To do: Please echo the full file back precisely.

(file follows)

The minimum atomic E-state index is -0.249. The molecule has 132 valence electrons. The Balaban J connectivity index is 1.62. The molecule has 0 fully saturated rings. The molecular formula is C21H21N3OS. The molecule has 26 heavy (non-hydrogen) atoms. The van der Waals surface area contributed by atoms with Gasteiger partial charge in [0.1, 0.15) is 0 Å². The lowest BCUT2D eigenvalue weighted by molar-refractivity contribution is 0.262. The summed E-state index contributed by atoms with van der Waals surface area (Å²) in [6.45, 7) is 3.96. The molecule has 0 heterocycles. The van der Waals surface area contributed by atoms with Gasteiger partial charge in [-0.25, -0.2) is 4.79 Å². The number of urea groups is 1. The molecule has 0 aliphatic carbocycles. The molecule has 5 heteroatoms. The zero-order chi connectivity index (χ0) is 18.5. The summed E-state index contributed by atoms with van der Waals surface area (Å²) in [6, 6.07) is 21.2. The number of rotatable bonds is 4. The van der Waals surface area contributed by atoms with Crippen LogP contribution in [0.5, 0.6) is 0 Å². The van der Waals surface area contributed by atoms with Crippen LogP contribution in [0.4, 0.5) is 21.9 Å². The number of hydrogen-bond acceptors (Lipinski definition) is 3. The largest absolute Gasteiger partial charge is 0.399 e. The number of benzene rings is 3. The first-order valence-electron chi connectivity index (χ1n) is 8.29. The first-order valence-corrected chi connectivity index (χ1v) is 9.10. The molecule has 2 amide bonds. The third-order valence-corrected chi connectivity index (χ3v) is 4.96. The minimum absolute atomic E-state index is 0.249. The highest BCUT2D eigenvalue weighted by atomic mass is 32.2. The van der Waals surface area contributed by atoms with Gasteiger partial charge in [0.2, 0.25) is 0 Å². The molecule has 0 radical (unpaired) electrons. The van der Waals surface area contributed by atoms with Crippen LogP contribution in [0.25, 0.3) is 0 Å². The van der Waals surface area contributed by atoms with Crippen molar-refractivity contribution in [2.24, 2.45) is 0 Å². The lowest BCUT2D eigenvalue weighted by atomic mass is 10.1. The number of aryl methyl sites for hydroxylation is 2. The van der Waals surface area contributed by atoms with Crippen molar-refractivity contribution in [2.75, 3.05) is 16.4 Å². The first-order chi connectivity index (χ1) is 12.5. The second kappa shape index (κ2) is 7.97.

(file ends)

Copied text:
The minimum atomic E-state index is -0.249. The molecule has 132 valence electrons. The Balaban J connectivity index is 1.62. The molecule has 0 fully saturated rings. The molecular formula is C21H21N3OS. The molecule has 26 heavy (non-hydrogen) atoms. The van der Waals surface area contributed by atoms with Gasteiger partial charge in [0.1, 0.15) is 0 Å². The lowest BCUT2D eigenvalue weighted by molar-refractivity contribution is 0.262. The summed E-state index contributed by atoms with van der Waals surface area (Å²) in [6.45, 7) is 3.96. The molecule has 0 heterocycles. The van der Waals surface area contributed by atoms with Gasteiger partial charge in [-0.25, -0.2) is 4.79 Å². The number of urea groups is 1. The molecule has 0 aliphatic carbocycles. The molecule has 5 heteroatoms. The zero-order chi connectivity index (χ0) is 18.5. The summed E-state index contributed by atoms with van der Waals surface area (Å²) in [6, 6.07) is 21.2. The number of rotatable bonds is 4. The van der Waals surface area contributed by atoms with Crippen LogP contribution in [0.5, 0.6) is 0 Å². The van der Waals surface area contributed by atoms with Crippen LogP contribution in [0.4, 0.5) is 21.9 Å². The number of hydrogen-bond acceptors (Lipinski definition) is 3. The largest absolute Gasteiger partial charge is 0.399 e. The number of benzene rings is 3. The first-order valence-electron chi connectivity index (χ1n) is 8.29. The first-order valence-corrected chi connectivity index (χ1v) is 9.10. The molecule has 2 amide bonds. The third-order valence-corrected chi connectivity index (χ3v) is 4.96. The minimum absolute atomic E-state index is 0.249. The highest BCUT2D eigenvalue weighted by atomic mass is 32.2. The van der Waals surface area contributed by atoms with Gasteiger partial charge in [0.2, 0.25) is 0 Å². The molecule has 0 radical (unpaired) electrons. The van der Waals surface area contributed by atoms with Crippen LogP contribution in [0.25, 0.3) is 0 Å². The van der Waals surface area contributed by atoms with Crippen molar-refractivity contribution in [2.24, 2.45) is 0 Å². The lowest BCUT2D eigenvalue weighted by atomic mass is 10.1. The number of aryl methyl sites for hydroxylation is 2. The van der Waals surface area contributed by atoms with Crippen molar-refractivity contribution in [2.75, 3.05) is 16.4 Å². The first-order chi connectivity index (χ1) is 12.5. The second kappa shape index (κ2) is 7.97.